Did you snap up games like Company of Heroes, Oblivion and Medieval II: Total War as soon as they were released? Are you almost unable to contain your anticipation for the likes of BioShock, Spore and Hellgate: London? Do you have a kick-ass gaming rig that’s the envy of all your friends? If so, you’re a hardcore gamer. And like me, you’re not the future of PC gaming.

How can this be? Well, it’s because there aren’t all that many of us. According to an Entertainment Software Association report, 39.4 million games were sold in the U.S. last year. If we arbitrarily assume the average hardcore gamer bought six, it means there were at most 6.6 million of us. Factor in those who bought fewer or raise the average quantity, and it’s pretty credible to peg us between 2 and 3 million, less than 1 percent of the country’s population. And since units rose only 1.5 percent over 2005, our numbers aren’t exactly exploding.

On the other hand, the Casual Games Association reported North American sales of $314 million in 2005 and shot up to $690 million in 2006. While monetarily smaller, it’s also indisputable that this sector is numerically far larger, with more than 150 million people worldwide playing free casual games via the internet. It’s not the future of PC gaming, it’s the present. The dollars just haven’t caught up yet, but they will.

“Hey, wait a second,” you say. “What about World of Warcraft and its 9 million subscribers?” The situation is similar. WoW brings in more money, but a number of casual online games have more users. For example, Audition Online has over 120 million registered accounts internationally. Even if we figure 75 percent of those accounts are players’ second and third accounts, we’re still left with a whopping 30 million individual users – more than triple that of WoW.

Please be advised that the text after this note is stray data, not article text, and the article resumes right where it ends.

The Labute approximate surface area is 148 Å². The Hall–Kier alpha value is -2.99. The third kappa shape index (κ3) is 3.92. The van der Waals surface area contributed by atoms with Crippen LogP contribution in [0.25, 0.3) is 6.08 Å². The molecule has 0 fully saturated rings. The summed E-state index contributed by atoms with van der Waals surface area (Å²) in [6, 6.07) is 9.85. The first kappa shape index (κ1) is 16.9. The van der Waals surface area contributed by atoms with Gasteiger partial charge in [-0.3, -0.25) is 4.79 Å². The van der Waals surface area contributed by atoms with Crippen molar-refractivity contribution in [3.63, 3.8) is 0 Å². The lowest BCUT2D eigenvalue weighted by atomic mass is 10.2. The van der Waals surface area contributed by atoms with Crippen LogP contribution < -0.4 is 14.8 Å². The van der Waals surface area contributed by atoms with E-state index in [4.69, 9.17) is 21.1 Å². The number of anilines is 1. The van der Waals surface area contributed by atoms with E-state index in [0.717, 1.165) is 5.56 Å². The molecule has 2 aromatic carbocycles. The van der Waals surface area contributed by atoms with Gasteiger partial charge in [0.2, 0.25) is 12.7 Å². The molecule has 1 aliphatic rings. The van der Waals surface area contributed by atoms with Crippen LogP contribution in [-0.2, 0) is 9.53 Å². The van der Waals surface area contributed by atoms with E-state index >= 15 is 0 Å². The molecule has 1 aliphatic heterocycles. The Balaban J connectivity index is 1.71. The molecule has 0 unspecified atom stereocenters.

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WildTangent CEO Alex St. John is of the opinion that casual gaming is “unequivocally today.” He estimates the U.S. has about 2 million hardcore gamers compared to 143 million casual. “Over 90 percent of games are sold to people who are not young male gamers,” he says. “Hardcore gamers aren’t even the primary customers for traditionally hardcore games anymore. They represent only a tiny minority of the PC gaming audience; 65 percent of people with computers play games on them. It’s the number one online activity, after email and chat.”

PopCap Games has sold over 10 million copies of its landmark property, Bejeweled, even though the basic version is available for free over the web. James Gwertzman, the company’s Director of Business Development, feels the huge casual market was there years ago, just untapped. Lots of people were playing games like Minesweeper and Windows solitaire because little else was readily accessible. The internet made a much broader selection easily available, but it wasn’t until the dot-com bubble burst, which meant ad-supported web games were no longer commercially viable, that PopCap learned – out of desperation – that people would purchase deluxe editions on a shareware-like, try-before-you-buy basis.

In Korea, where consoles were almost absent, piracy issues made creating client-based games impractical, so the developers focused on server-based ones. There too, companies found that free play could lead to sales. However, the revenue model that evolved was predicated on selling items, not the games themselves. According to Min Kim, U.S. Director of Operations for Nexon America, his company led the way in the virtual item market. “This business model was critical to casual gaming,” he says, “as subscription models do not lend themselves to attracting the casual online gamer.”